As there was no Carnival of Space this week, I’ll probably grab a few interesting blog posts from my fellow space bloggers for good measure to throw into the mix for this week’s Astroengine Live! Wedneday at 4pm EST, 5pm MST, 6pm CST, 7pm EST and midnight GMT! If you’ve found any articles of interest, please feel free to drop me a line on firstname.lastname@example.org.
Have any articles or stories you want to contribute? Have an opinion on anything in the world of space? Email me on email@example.com and I’ll be sure to give it a mention. Eventually, I hope to have telephone call-ins, but for now, email will do.
*Actually, the methane thing might just be geological activity, but if this week’s headlines are anything to go by, you’d be forgiven for thinking there’s a whole alien civilization on the Red Planet! Which there probably isn’t by the way…
Of course, he wasn’t the same Higgs boson physicists at the Large Hadron Collider (LHC) were looking for, he was a Higgs boson plushie from Julie Peason’s Particle Zoo.
Since that day, Higgsy (as I affectionately call him) has been sitting on my desk, watching me write, whilst holding down a stack of papers when I have my office window open.
Yesterday, I received some more good news via email from my friend Julie, the Particle Zookeeper. The particle physicist whom the Higgs boson is named after has also discovered his very own Higgs boson… at his home in Scotland! Continue reading →
Luke and Obi-Wan look at a 3D hologram of Leia projected by R2D2 (Star Wars)
Could our cosmos be a projection from the edge of the observable Universe?
Sounds like a silly question, but scientists are seriously taking on this idea. As it happens, a gravitational wave detector in Germany is turning up null results on the gravitational wave detection front (no surprises there), but it may have discovered something even more fundamental than a ripple in space-time. The spurious noise being detected at the GEO600 experiment has foxed physicists for some time. However, a particle physicist from the accelerator facility Fermilab has stepped in with his suspicion that the GEO600 “noise” may not be just annoying static, it might be the quantum structure of space-time itself… Continue reading →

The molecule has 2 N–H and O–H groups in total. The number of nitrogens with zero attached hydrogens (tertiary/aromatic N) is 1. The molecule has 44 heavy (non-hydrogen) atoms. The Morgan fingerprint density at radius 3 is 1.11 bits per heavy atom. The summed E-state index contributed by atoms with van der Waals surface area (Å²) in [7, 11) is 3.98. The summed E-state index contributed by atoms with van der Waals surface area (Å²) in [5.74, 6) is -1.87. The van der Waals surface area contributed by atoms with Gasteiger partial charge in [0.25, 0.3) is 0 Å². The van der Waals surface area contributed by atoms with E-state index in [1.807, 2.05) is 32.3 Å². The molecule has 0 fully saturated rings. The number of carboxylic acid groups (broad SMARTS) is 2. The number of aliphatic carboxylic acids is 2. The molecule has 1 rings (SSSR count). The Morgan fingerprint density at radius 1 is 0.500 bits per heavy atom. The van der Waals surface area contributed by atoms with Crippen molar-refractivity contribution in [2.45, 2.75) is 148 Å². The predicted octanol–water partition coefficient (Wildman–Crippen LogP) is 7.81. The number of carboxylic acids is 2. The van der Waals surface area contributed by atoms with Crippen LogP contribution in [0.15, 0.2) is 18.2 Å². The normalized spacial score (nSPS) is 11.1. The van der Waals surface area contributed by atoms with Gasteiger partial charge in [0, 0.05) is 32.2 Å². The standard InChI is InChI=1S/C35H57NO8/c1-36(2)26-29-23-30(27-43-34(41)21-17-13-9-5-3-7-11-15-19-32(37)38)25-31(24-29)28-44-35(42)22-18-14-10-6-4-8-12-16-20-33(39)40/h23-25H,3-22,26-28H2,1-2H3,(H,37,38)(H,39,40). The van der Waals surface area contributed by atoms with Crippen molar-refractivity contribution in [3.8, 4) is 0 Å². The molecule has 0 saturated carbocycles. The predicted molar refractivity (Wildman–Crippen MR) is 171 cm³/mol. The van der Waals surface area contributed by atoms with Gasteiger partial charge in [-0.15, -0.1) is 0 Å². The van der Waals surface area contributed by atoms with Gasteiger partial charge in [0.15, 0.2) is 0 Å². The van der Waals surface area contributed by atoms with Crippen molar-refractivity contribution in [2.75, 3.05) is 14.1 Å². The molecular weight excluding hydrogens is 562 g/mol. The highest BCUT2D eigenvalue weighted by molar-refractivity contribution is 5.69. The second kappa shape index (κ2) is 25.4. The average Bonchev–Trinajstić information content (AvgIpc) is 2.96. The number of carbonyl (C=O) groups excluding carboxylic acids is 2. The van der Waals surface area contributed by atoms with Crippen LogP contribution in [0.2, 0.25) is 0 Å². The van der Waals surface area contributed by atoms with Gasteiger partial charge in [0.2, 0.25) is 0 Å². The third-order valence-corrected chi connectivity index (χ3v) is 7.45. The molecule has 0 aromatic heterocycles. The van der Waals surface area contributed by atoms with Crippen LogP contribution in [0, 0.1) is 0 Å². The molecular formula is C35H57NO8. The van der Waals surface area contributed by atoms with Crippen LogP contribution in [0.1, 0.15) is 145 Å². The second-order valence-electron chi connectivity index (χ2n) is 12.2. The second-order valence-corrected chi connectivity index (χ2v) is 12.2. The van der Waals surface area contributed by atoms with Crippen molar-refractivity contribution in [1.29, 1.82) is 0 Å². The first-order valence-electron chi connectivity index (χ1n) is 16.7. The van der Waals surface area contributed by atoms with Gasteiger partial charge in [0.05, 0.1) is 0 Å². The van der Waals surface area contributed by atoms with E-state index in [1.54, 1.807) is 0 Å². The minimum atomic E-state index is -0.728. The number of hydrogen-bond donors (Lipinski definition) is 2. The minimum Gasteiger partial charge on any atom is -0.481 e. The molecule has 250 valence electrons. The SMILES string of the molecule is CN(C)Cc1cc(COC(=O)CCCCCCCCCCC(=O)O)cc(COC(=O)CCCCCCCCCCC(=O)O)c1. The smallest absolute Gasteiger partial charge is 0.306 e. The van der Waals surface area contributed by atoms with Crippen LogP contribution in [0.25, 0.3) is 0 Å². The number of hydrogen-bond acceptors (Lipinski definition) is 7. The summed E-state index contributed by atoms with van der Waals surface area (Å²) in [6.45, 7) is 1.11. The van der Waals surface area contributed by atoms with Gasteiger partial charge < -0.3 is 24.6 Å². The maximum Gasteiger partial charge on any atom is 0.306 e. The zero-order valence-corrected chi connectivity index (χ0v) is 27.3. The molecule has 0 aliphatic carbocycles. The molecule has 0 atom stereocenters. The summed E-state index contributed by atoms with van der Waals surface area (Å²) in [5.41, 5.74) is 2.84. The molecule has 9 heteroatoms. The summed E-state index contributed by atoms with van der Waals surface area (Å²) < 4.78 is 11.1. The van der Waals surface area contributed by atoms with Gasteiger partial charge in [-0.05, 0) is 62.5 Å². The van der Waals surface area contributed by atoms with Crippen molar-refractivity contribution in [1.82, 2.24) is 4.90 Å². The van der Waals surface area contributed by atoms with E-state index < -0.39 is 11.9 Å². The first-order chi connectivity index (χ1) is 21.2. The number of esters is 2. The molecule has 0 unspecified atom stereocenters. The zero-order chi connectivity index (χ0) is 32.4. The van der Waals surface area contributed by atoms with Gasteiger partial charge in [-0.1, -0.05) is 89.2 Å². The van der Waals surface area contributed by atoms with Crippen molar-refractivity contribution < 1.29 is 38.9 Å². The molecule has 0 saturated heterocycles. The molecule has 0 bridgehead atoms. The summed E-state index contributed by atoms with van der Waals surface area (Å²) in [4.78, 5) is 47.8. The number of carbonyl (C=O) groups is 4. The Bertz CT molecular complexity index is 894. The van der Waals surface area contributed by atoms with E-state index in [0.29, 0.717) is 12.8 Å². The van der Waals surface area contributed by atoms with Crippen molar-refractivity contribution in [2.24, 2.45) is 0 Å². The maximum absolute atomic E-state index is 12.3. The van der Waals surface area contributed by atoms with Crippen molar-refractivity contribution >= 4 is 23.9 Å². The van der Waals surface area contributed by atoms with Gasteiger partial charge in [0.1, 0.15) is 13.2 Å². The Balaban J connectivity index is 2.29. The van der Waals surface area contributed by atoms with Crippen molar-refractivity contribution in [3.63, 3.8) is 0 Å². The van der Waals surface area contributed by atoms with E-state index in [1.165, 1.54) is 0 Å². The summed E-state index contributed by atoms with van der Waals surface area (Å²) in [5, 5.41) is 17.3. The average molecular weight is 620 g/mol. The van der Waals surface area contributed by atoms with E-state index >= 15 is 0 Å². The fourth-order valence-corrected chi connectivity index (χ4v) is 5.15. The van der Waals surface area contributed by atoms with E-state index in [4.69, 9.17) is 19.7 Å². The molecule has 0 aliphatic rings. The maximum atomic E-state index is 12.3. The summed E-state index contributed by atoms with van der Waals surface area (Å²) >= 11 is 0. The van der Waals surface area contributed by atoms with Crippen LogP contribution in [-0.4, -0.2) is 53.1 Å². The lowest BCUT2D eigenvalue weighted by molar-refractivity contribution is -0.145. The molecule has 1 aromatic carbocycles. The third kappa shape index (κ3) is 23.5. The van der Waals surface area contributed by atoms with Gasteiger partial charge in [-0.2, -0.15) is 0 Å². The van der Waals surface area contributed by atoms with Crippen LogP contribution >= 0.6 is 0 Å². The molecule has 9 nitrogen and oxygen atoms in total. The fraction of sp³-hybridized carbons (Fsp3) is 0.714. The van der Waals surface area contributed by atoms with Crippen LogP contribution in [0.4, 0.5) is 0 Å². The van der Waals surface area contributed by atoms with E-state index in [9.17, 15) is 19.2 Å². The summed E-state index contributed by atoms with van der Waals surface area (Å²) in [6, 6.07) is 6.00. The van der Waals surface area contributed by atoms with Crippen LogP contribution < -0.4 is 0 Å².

When my copy of the “Naming Pluto” DVD arrived in the post, I was very excited. However, this wasn’t the original plan.
Only a few days earlier, the short film was being aired down the road at the Los Angeles Femme Festival in Beverly Hills and the film’s writer, producer and director Ginita Jimenez had invited me along. Alas, I couldn’t be there (really frustrating as you know how much I love premiers!), so Ginita kindly posted a copy to me.
I had little idea about the history of the naming of Pluto (and I only had a general knowledge about how and when it was discovered), so I was looking forward to being educated as well as entertained.
Fortunately, I had the night to myself to watch Naming Pluto and take notes for a future review of the short film (just posted on the Universe Today). So I dimmed the lights and started the DVD. For the next 13 minutes, I didn’t write a word… Continue reading →